The 16 svaras provide the basis for bījākṣaras or seed syllables which are prefixed before mantras. They reside in the vi­śuddha cakra in the form of a 16 petalled lotus.  By meditating on each petal one is blessed with the powers of speech. Each vowel is like a bīja or seed which when attached to a consonant, produces an akṣara or syllable. The consonant is the body; so when a seed attaches itself to a body, an akṣara comes into existence. For example, consonants ‘r’ and ‘l’ when attached to the vowel ‘a’ produces the bījas ra and la. Ra or ram bīja is ruled by Agni tattva and portrays repulsion. La or lam bīja is ruled by jala tattva and signifies attraction. Ram as Agni moves the energy of the worshipper upwards, towards God. It is the fire that burns sin and this śakti or energy that must evolve within is best described by Kāli, as she is the only one who can devour the sins burning within the deepest recesses of one’s being. Hence she is worshipped with the krīm bīja, ra or Agni added to the consonant ‘k’ and the vowel ‘i’. La or lam as jala tattva brings God down to the worshipper and is responsible for blossoming divine love or bhakti within the heart, and hence Kṛṣṇa, the Eternal Lover, is worshipped with the klīm bīja. Here la is added to the same consonant ‘k’, and this enables the devotee to move towards the path of divine love or bhakti mārga.Bījākṣara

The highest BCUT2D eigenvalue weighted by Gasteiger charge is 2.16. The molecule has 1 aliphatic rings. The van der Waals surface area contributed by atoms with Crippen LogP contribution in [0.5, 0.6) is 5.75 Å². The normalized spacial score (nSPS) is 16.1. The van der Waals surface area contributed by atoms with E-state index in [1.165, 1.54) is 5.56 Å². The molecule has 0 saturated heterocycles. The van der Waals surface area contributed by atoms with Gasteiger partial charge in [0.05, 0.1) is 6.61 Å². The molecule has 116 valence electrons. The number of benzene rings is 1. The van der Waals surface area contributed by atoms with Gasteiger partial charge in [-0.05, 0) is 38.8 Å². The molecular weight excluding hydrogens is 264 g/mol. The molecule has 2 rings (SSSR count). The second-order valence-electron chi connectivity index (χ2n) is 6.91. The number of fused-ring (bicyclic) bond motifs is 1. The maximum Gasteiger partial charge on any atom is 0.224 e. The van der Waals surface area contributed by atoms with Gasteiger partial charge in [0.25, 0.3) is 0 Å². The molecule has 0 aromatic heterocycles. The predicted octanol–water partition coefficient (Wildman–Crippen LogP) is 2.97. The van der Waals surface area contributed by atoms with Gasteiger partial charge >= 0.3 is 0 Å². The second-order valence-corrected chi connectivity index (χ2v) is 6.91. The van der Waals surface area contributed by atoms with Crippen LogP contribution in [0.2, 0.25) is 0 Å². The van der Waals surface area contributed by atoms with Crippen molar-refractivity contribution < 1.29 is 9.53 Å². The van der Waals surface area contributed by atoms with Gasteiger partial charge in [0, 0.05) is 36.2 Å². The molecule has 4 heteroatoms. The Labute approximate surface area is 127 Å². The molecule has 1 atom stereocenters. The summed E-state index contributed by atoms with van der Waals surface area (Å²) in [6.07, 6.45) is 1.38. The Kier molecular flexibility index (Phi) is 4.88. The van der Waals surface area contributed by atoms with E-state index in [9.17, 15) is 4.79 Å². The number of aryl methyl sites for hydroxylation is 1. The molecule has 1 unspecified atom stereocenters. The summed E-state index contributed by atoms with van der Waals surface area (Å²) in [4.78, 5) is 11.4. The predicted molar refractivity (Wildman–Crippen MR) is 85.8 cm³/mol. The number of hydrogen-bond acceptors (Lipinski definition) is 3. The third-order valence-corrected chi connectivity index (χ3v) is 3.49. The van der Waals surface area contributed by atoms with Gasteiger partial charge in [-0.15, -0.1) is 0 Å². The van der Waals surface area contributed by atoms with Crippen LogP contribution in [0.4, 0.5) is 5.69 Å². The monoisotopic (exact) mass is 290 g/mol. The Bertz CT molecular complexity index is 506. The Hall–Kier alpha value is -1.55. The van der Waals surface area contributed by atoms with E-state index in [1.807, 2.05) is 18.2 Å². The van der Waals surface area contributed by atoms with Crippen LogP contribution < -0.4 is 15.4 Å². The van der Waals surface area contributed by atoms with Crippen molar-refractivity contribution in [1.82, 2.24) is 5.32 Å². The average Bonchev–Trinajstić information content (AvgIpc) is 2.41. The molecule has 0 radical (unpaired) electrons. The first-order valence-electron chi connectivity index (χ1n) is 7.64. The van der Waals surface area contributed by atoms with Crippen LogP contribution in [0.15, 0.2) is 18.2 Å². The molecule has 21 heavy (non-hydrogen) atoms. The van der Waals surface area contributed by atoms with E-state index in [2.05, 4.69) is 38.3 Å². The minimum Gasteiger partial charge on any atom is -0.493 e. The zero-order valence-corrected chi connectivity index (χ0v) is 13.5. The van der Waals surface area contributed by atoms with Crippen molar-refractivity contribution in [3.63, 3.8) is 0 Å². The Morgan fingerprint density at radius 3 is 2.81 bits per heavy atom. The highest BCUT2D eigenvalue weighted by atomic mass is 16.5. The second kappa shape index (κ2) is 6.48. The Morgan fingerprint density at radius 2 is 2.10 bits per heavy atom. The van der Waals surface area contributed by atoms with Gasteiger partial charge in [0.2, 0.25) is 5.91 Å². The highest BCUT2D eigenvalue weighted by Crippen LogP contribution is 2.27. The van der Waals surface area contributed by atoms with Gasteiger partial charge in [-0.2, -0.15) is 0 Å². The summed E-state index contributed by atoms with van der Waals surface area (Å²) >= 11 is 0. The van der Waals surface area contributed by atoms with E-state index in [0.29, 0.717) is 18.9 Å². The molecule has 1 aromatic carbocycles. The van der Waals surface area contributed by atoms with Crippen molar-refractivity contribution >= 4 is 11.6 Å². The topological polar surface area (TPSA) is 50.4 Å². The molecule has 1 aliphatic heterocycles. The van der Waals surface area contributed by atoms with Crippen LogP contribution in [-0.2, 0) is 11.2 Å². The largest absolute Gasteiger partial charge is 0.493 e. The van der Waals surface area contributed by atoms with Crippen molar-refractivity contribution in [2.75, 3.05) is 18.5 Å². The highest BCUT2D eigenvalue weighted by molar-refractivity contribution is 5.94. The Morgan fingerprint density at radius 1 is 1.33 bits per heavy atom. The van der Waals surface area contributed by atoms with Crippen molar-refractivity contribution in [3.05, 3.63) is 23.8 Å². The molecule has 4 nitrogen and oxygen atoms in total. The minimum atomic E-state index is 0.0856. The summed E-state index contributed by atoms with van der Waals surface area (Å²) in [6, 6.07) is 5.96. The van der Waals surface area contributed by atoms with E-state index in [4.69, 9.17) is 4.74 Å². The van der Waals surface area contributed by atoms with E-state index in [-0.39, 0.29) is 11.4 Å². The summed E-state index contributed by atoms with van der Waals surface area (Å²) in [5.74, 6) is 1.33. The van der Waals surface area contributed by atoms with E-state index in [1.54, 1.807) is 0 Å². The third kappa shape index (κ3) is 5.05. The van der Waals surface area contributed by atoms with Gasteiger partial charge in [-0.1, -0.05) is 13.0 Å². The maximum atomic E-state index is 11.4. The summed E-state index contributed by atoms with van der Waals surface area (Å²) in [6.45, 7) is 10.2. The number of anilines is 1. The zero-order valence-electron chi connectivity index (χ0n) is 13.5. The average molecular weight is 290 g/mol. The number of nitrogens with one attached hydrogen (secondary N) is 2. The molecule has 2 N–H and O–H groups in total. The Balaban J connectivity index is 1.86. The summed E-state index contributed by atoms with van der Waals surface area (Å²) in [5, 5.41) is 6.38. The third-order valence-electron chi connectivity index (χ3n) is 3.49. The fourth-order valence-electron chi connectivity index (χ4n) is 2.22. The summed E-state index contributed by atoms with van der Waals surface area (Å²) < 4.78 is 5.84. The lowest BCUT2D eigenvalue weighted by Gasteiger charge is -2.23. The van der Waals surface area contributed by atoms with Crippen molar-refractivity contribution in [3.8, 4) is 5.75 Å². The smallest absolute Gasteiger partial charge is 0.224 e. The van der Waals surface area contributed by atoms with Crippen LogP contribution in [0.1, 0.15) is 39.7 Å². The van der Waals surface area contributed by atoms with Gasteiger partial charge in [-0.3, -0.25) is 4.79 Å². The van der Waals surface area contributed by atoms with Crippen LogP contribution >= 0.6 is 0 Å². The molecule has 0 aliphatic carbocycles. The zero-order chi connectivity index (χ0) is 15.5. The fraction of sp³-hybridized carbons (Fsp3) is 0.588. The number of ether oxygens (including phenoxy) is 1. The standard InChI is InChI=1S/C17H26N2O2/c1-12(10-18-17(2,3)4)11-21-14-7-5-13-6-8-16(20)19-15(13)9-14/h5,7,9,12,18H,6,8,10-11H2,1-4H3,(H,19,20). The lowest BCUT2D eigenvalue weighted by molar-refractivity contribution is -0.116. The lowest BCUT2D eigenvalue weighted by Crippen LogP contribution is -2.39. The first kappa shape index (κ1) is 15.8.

Similarly there are multifarious bījas, both singular and compound[1], which are used in Mantra Śāstra[2] especially in the Tantra paramparās[3]. Table 5 shows some of the common uses of the vowels when converted to bījas and the kind of knowledge it leads to. For example, aiṁ, otherwise known as the vāg bīja is for worshipping Sarasvatī the Goddess of speech and learning. Huṁ, which is known as the kurca bīja, is for suppressing evils. The bīja duṁ is used for worshiping Goddess Durgā, as she removes and destroys all danger. Rāṁ and Vaṁ are the bījas for Agni and Jala respectively and they are associated with the Brahmākṣara, which stands for creation.

Table 5:

Nāmākṣara: The Seed of the Name

Similarly, names as used in the physical world have bījākṣaras. The first letter of a name is the haṁsaḥ or the soul and this is not accidental. The syllable with which the name starts is the consonant, which forms the bījākṣara in conjunction with the vowel ‘a’ or ‘am’, and this is known as the nāmākṣara. The nāmākṣara is the bīja. From the Nāmākṣara or bīja the name comes into existence for it is the bīja which creates the name and not vice versa.  The nāmākṣara cannot come into being by itself only with the consonant as that would constitute merely a body. It requires the presence of the ātmā or soul, which is known as the haṁsaḥ, to create a bījākṣara. Here, the vowel is the haṁsaḥ or the soul. When the soul or the haṁsaḥ enters the body, a life or jivātmā is born. Hence the conjoining of a vowel with a consonant creates a letter or akṣara. From this akṣara our personal bījākṣaras are obtained, which is the nāmākṣara.  Examples: